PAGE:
USGS re-evaluates Alaska programs
There is still much to be learned about the land, climate, geology and biology of the northernmost state Alaska.
June 30, 1999
Web posted at: 3:33 p.m. EDT (1933 GMT)
Because Alaska has received less human impact than any other state, the U.S. Geological Survey thinks it is wise to re-evaluate its programs and projects in the king salmon state. "Alaska is a land of great opportunity for scientific research," said Charles Groat, director of the U.S. Geological Survey.
There are 190 U.S. Geological Survey employees in Alaska who are involved in earth science research projects, water quality studies and digital mapping.
While visiting Alaska recently, Groat met with USGS program staff, federal agency
cooperators, state agency personnel, university administrators and private
sector organization representatives. "Nowhere in the United States are there
greater untapped renewable and nonrenewable resources and nowhere do we know
less about them," he noted.
"As pressure on these resources develop in the
future, it is essential that we take advantage of the opportunity to learn about
these complex systems and their interactions now. Global change poses dramatic
challenges to the Alaskan landscape and habitats. The biological resources of
the Bering Sea and Alaska's coastal areas need further research. Changes to
Arctic glaciers have profound global implications. Earthquake and volcano
hazards pose substantial risks for Anchorage and for international air travel."
Groat said that in spite of the fact that the USGS has been mapping and
conducting scientific field research in Alaska for more than a century, there is
still much to be learned about the land, climate, geology and biology of the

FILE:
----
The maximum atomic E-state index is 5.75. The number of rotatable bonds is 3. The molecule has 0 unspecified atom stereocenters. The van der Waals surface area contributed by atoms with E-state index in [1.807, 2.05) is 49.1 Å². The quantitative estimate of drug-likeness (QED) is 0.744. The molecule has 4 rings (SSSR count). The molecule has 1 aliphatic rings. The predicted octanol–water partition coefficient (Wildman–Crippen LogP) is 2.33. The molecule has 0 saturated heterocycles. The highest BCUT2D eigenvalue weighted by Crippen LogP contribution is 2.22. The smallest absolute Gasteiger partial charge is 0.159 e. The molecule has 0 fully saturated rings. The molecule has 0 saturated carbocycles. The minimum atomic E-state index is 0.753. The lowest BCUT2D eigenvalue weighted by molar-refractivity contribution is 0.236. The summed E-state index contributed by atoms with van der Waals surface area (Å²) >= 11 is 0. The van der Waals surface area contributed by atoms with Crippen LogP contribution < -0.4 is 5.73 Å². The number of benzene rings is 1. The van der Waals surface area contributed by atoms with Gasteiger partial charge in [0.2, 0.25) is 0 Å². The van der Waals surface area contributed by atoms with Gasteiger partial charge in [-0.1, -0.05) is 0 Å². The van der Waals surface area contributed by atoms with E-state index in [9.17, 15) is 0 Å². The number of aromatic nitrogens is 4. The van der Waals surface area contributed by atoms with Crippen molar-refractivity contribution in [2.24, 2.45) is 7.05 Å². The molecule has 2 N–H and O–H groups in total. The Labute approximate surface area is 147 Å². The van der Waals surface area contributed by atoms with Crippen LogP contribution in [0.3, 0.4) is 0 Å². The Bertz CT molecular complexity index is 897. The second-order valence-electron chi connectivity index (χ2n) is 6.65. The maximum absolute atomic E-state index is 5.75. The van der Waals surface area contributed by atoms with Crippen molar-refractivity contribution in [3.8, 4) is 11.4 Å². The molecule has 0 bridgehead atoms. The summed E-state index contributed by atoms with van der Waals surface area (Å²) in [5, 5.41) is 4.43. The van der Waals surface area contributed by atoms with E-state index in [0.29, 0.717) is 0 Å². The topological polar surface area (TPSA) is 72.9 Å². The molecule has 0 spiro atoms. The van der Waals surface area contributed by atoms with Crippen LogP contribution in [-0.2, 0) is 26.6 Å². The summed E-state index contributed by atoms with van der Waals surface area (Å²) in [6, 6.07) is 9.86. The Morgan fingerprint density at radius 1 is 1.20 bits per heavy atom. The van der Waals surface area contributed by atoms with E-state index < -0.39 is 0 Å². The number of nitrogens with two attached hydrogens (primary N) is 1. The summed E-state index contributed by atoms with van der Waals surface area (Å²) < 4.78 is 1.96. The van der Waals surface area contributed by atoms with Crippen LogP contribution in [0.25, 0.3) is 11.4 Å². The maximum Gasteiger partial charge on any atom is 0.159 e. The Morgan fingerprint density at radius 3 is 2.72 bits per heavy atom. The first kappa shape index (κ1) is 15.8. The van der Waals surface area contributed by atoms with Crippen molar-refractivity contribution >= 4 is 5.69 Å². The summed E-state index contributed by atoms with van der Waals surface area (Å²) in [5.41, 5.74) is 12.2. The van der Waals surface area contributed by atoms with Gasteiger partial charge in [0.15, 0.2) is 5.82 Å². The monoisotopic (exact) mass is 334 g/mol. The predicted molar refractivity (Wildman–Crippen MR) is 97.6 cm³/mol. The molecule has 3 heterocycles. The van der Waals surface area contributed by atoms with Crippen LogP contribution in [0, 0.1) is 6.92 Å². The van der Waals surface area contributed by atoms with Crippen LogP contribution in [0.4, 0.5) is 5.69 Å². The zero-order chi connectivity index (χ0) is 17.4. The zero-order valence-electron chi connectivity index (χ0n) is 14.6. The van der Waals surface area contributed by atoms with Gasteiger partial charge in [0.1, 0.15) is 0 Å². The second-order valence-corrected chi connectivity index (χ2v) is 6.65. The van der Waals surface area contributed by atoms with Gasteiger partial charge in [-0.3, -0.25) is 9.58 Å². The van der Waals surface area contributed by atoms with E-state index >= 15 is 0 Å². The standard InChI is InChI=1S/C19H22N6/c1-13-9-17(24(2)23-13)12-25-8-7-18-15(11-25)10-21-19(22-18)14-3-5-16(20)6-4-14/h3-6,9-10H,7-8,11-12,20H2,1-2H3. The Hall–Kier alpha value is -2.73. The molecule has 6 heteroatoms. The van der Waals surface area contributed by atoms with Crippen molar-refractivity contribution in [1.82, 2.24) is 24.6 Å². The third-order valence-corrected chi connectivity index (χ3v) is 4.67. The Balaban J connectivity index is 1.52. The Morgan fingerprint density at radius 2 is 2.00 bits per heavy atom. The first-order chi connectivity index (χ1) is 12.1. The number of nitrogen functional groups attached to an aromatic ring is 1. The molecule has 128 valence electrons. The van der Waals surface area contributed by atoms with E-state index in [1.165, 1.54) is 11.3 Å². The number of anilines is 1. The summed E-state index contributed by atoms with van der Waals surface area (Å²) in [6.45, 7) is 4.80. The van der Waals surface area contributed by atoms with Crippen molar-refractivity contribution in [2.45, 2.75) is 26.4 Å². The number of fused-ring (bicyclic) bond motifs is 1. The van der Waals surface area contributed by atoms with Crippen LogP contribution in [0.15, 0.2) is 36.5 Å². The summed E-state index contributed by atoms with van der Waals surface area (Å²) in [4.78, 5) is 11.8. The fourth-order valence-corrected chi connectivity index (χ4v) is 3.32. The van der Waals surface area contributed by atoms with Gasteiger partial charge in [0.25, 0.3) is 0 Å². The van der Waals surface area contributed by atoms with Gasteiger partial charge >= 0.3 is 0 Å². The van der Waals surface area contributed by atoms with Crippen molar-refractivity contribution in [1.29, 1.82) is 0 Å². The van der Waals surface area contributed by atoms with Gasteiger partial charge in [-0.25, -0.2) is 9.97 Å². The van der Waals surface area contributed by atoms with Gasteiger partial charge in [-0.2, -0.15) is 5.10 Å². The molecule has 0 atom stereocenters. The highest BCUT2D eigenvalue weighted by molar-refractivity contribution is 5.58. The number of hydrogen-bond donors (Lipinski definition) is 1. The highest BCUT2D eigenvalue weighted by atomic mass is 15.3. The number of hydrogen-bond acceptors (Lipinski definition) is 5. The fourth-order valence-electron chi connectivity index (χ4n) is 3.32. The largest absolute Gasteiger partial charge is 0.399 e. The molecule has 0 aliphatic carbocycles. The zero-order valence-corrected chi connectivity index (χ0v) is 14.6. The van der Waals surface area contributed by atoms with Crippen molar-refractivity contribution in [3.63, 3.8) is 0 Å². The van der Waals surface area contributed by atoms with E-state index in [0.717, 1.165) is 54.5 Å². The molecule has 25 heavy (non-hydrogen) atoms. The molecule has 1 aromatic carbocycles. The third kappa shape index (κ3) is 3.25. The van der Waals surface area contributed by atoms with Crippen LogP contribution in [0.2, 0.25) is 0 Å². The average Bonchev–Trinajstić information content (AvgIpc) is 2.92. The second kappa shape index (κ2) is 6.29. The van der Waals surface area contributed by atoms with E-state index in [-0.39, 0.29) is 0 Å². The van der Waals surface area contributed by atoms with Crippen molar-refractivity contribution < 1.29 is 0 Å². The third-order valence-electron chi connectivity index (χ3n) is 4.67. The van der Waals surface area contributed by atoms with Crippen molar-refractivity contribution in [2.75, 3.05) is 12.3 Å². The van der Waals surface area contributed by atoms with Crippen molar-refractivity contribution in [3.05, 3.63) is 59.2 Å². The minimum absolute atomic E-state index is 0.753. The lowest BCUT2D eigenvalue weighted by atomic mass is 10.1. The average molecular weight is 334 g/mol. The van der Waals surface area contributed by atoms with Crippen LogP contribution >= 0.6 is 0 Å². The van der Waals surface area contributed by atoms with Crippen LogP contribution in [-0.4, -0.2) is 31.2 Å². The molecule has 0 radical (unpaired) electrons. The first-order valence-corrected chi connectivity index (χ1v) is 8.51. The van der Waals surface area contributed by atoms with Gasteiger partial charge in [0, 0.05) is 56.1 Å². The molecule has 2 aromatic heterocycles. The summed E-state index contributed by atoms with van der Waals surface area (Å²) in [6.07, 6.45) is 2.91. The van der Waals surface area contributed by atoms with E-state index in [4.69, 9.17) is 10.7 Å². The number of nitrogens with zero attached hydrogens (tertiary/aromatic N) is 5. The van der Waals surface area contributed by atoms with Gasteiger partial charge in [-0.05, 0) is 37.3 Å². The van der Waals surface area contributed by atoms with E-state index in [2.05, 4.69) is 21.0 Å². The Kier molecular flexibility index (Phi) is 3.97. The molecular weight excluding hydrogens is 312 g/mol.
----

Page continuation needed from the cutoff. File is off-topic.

northernmost state. "Vast areas, including those in the national parks in
Alaska have not been geologically mapped, and many major streams are still
ungaged," Groat said.
To fill these informational gaps, Groat is re-evaluating the U.S. Geological Survey strategy and exploring ways to work in partnership with other federal, state and local agencies to achieve the goal of documenting the state's landscape and natural resources.
"The USGS presence and efforts in Alaska, while significant, are clearly not adequate to meet the growing needs of a frontier area that will see major growth as our need for resources increases and tourism continues to surge," said Groat. Funding has been a major reason that survey programs have not yet been expanded, he said. "There are many competing priorities in the lower 48 states."
"Re-evaluation doesn't guarantee program growth," Groat explains. "But
because of this history of cooperation between USGS and partner scientific
organizations, Alaska presents an ideal situation for further development of an
integrated science approach to understanding complex resources and environmental
systems. These factors, combined with the critical need for scientific
information to support far-reaching resources and environmental policy decisions
in Alaska, clearly merits a new look at our efforts there and an assessment of
the willingness of those who control the purse strings to support more work."
The end of the 1999 fiscal year will complete the first phase of the re-assessment. "Detailed planning will follow if the forecast for success in program growth is positive," Groat said.
"While the USGS presence and efforts in Alaska are significant, they are
clearly not adequate to meet the growing needs of an area that will see major
growth in tourism and resource development," Groat said.
Copyright 1999, Environmental News Network, All Rights Reserved
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